Titanic (1997)

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My only fond memory of Titanic is from a student exchange trip to Russia, when I saw a middle-aged Russian man rocking a Titanic-themed t-shirt plastered with Leonardo DiCaprio’s face.

Back when I was in high school, and this movie was all the rage, and Celine Dion was inescapable, and I was cynical of anything pop culture, I vowed to myself that I would never watch Titanic.  And until now, I’ve been able to keep that promise.

I knew the obvious plot points, of course – the boat sinking, the doomed love story, something about a naked drawing, old lady framing device.  I recognized some other random moments thanks to various parodies or references in other media, such as the Irish jig replicated in Battlestar Galactica or that episode of Futurama, or that other episode of Futurama.  But I finally had to see the whole film to truly appreciate how stupid it is.

You would think that a movie about a massive ship sinking would carry enough drama and gravitas on its own, but no:  this movie also has to add a ridiculous MacGuffin to explain why some guy would be sending submersibles to search the wreckage, and why a little old lady would travel by helicopter to the middle of the ocean to tell her granddaughter and a bunch of strangers about the time she lost her virginity.  What happened to the giant valuable diamond?  Who cares, because its existence and disposal is completely meaningless!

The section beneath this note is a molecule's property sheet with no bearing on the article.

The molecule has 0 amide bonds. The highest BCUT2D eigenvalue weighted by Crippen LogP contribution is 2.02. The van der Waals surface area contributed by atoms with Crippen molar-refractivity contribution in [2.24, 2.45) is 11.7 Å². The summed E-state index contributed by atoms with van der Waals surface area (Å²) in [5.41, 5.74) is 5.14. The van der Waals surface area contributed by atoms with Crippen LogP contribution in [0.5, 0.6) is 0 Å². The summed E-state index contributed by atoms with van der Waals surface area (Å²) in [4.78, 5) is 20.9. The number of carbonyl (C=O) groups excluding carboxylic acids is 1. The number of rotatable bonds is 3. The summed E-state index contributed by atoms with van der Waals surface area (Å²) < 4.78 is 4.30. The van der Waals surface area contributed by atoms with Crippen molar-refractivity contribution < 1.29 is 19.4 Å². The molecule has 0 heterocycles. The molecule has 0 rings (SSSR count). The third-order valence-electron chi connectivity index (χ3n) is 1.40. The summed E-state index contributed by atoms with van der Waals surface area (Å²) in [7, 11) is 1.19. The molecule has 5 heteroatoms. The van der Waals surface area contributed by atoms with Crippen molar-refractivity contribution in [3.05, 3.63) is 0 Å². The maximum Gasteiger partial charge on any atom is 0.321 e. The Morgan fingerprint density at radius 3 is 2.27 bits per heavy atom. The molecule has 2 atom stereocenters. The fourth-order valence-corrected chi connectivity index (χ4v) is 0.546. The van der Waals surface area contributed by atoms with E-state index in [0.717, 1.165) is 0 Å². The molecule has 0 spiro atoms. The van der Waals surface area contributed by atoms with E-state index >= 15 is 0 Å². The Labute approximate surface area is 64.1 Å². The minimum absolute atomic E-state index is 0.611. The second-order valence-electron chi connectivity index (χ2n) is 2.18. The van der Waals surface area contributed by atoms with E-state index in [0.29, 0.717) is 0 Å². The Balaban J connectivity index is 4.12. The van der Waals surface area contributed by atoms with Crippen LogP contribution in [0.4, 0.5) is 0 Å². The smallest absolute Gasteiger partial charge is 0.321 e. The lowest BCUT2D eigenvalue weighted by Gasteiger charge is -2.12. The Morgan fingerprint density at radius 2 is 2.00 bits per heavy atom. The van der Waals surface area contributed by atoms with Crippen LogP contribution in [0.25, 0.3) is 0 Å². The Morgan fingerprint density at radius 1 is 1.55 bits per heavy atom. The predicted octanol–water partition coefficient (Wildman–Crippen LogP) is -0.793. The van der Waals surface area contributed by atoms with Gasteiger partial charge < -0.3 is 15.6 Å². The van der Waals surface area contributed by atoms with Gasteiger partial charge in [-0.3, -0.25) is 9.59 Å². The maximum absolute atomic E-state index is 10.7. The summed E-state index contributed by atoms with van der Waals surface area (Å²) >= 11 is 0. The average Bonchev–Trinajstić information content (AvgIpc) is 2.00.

Right around the time a normal movie would be wrapping it up in time for the closing credits, the iceberg finally strikes.  Trivia point:  both in real life and on film, the impact took 37 seconds, which happens also to be the 37 seconds that I stopped paying attention.  I actually liked the way people mostly didn’t really get the severity of the situation for a while; that felt genuine based on every disaster I’ve been witness to.

But what didn’t feel genuine was the way Jack and Rose decide to go traipsing back and forth through flooded sections of the ship, completely impervious to the cold temperatures.  And the absurd gun fight when Billy Zane decides he’d much rather shoot Jack than hop in the lifeboat.  When the stern splits off from the bow and slams back into the ocean, the people on deck suffer little more than a faint shudder, because physics.  While I’m complaining about inanities, I’d also like to point out how stupid it is that a charcoal drawing survived 80 years in a waterlogged safe.